Niti Aayog Vice-Chairman Rajiv Kumar today made a strong case for setting up an independent debt management office, saying better servicing of loans could lead to substantial reduction in India's interest payment.
At present, the government debt, including market borrowing, is managed by the Reserve Bank of India.
"Now the time has come to seriously consider better management of India's debt servicing obligations...interest payment is such a large part of the revenue expenditure that better management of debt servicing could substantially reduce interest payment," Kumar told PTI.
Noting that India's external debt is only 18 per cent of total GDP, the Niti Aayog vice-chairman said that when the RBI manages India's debt then there is a conflict of interest.
"Because if you let more external people come and compete in government debt market then you get more foreign exchange, therefore exchange rate management gets problematic.
"So, therefore debt market remains confined to few domestic players...I think therefore time has come for this step to be taken in right earnest," Kumar insisted.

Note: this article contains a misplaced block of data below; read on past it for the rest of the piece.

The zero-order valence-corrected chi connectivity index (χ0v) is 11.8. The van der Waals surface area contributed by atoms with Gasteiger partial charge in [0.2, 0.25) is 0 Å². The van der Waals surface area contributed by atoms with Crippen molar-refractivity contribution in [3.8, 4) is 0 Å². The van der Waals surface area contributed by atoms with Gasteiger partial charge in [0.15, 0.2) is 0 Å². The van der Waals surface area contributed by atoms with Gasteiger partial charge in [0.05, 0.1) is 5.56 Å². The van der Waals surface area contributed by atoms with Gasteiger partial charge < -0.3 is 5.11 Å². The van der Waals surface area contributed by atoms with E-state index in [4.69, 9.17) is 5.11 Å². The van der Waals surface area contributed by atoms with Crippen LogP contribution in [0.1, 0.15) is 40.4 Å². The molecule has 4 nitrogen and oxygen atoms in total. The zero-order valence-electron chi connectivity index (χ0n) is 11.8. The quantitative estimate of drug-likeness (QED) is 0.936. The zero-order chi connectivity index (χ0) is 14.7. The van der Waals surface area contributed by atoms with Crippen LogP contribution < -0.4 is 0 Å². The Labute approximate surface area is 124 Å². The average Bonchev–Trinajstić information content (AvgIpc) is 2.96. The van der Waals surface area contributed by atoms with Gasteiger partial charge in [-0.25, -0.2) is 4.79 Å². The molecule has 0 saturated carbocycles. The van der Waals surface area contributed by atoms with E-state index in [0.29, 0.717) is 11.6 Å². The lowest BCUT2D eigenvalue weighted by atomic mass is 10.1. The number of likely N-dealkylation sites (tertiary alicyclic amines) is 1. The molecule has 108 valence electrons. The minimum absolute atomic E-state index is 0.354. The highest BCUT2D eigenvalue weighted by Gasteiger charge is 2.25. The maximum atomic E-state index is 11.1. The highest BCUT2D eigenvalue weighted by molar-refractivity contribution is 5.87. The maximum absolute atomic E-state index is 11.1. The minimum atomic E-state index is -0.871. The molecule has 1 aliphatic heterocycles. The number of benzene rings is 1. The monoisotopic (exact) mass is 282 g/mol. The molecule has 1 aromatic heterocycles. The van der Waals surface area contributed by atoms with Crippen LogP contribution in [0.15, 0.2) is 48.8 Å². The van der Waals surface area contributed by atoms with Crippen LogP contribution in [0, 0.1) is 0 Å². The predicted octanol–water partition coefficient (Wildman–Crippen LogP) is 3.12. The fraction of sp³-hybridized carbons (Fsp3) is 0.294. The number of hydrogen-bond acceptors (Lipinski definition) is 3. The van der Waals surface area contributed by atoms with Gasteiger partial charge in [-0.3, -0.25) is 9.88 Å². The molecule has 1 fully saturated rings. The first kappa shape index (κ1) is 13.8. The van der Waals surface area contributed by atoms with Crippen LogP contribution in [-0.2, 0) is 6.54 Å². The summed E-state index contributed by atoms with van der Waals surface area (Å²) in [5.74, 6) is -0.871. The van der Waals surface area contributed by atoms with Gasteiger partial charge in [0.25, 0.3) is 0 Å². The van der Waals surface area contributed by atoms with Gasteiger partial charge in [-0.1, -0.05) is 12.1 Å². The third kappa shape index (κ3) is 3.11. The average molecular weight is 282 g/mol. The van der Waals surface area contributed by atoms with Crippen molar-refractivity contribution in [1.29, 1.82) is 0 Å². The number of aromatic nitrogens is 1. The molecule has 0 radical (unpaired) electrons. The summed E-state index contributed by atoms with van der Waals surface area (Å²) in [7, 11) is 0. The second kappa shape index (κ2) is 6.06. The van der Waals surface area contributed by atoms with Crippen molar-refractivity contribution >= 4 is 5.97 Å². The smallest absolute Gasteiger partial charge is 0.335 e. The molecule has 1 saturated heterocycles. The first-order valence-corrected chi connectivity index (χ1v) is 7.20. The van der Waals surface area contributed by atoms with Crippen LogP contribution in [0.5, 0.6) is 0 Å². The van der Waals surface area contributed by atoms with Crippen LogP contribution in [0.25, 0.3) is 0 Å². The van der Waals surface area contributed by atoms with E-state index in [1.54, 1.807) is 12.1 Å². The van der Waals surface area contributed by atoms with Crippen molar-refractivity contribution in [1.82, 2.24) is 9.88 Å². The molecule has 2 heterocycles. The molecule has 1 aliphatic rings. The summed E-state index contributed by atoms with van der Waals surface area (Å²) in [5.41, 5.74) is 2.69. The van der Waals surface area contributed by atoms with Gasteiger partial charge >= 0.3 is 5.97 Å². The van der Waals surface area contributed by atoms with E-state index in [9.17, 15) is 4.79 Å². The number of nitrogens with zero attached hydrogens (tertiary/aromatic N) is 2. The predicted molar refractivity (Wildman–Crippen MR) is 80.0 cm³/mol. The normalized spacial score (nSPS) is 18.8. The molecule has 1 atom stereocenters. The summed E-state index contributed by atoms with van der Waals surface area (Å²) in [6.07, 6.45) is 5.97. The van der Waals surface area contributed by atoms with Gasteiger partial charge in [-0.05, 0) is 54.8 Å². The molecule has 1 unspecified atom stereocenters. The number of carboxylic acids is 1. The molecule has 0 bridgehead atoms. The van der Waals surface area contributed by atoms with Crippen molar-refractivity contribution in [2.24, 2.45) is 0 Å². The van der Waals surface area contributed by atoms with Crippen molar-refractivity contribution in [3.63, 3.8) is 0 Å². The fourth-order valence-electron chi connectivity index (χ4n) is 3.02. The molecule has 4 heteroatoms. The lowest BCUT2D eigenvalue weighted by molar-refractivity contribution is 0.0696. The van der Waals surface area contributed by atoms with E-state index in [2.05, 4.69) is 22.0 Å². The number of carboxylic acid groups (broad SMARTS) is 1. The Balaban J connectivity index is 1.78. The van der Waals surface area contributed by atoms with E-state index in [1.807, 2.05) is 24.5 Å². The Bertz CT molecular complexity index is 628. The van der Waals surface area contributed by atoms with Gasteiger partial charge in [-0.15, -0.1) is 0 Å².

Talking about India's economic growth, he said this year (2018-19), the economy will grow at 7.5 per cent plus.
"By 2019-20, India will start growing at 8 per cent," Kumar said.
India's total debt is estimated at Rs 66.68 lakh crore at the end of March 2018, which is likely to go up to Rs 72.51 lakh crore by March 2019, according to the Budget document.
The interest payment on the public debt is estimated to rise from Rs 5.3 lakh crore in 2017-18 to Rs 5.75 lakh in 2018-19.
In his February 2015 Budget speech, Finance Minister Arun Jaitley had proposed to set up a Public Debt Management Agency (PDMA) within the finance ministry.
The idea behind setting up of PDMA was to resolve issues relating to conflict of interest as the RBI decides on the key interest rates as well as undertakes buying and selling of government bonds.
Kumar also pointed out that presently tenants cultivators are not able to avail crop loans and other benefits like minimum support prices (MSP).
"In the next three months, Niti Aayog in consultation with state governments will evolve a suitable mechanism to enable access of tenants cultivators to bank loans without compromising the rights of the land owners," he said.
(This story has not been edited by Business Standard staff and is auto-generated from a syndicated feed.)